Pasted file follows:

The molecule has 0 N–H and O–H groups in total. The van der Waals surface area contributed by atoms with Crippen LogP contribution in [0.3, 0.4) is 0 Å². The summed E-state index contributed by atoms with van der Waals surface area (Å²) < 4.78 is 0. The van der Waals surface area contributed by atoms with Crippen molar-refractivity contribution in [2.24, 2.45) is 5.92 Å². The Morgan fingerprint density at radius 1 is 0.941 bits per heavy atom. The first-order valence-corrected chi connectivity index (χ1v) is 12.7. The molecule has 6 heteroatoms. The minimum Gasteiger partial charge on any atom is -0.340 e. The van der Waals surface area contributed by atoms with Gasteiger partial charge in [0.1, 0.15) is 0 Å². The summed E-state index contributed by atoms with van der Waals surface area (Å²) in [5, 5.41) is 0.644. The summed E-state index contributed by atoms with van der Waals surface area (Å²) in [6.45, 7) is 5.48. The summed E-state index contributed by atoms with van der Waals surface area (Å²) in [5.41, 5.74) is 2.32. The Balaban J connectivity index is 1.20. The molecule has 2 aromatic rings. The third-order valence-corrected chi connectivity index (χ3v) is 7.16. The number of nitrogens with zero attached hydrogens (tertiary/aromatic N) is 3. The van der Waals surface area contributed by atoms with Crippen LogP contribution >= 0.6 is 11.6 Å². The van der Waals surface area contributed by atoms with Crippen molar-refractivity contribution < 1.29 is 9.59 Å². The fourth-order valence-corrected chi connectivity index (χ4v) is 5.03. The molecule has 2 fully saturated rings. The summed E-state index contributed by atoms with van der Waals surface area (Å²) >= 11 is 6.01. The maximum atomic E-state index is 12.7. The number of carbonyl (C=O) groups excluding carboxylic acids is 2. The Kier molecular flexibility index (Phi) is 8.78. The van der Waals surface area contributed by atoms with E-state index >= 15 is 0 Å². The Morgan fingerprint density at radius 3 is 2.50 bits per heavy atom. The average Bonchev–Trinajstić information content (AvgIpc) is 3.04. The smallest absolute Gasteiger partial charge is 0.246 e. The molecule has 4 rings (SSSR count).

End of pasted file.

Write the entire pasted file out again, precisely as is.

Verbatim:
The molecule has 0 N–H and O–H groups in total. The van der Waals surface area contributed by atoms with Crippen LogP contribution in [0.3, 0.4) is 0 Å². The summed E-state index contributed by atoms with van der Waals surface area (Å²) < 4.78 is 0. The van der Waals surface area contributed by atoms with Crippen molar-refractivity contribution in [2.24, 2.45) is 5.92 Å². The Morgan fingerprint density at radius 1 is 0.941 bits per heavy atom. The first-order valence-corrected chi connectivity index (χ1v) is 12.7. The molecule has 6 heteroatoms. The minimum Gasteiger partial charge on any atom is -0.340 e. The van der Waals surface area contributed by atoms with Gasteiger partial charge in [0.1, 0.15) is 0 Å². The summed E-state index contributed by atoms with van der Waals surface area (Å²) in [5, 5.41) is 0.644. The summed E-state index contributed by atoms with van der Waals surface area (Å²) in [6.45, 7) is 5.48. The summed E-state index contributed by atoms with van der Waals surface area (Å²) in [5.41, 5.74) is 2.32. The Balaban J connectivity index is 1.20. The molecule has 2 aromatic rings. The third-order valence-corrected chi connectivity index (χ3v) is 7.16. The number of nitrogens with zero attached hydrogens (tertiary/aromatic N) is 3. The van der Waals surface area contributed by atoms with Crippen LogP contribution >= 0.6 is 11.6 Å². The van der Waals surface area contributed by atoms with Crippen molar-refractivity contribution < 1.29 is 9.59 Å². The fourth-order valence-corrected chi connectivity index (χ4v) is 5.03. The molecule has 2 fully saturated rings. The summed E-state index contributed by atoms with van der Waals surface area (Å²) >= 11 is 6.01. The maximum atomic E-state index is 12.7. The number of carbonyl (C=O) groups excluding carboxylic acids is 2. The Kier molecular flexibility index (Phi) is 8.78. The van der Waals surface area contributed by atoms with E-state index >= 15 is 0 Å². The Morgan fingerprint density at radius 3 is 2.50 bits per heavy atom. The average Bonchev–Trinajstić information content (AvgIpc) is 3.04. The smallest absolute Gasteiger partial charge is 0.246 e. The molecule has 4 rings (SSSR count).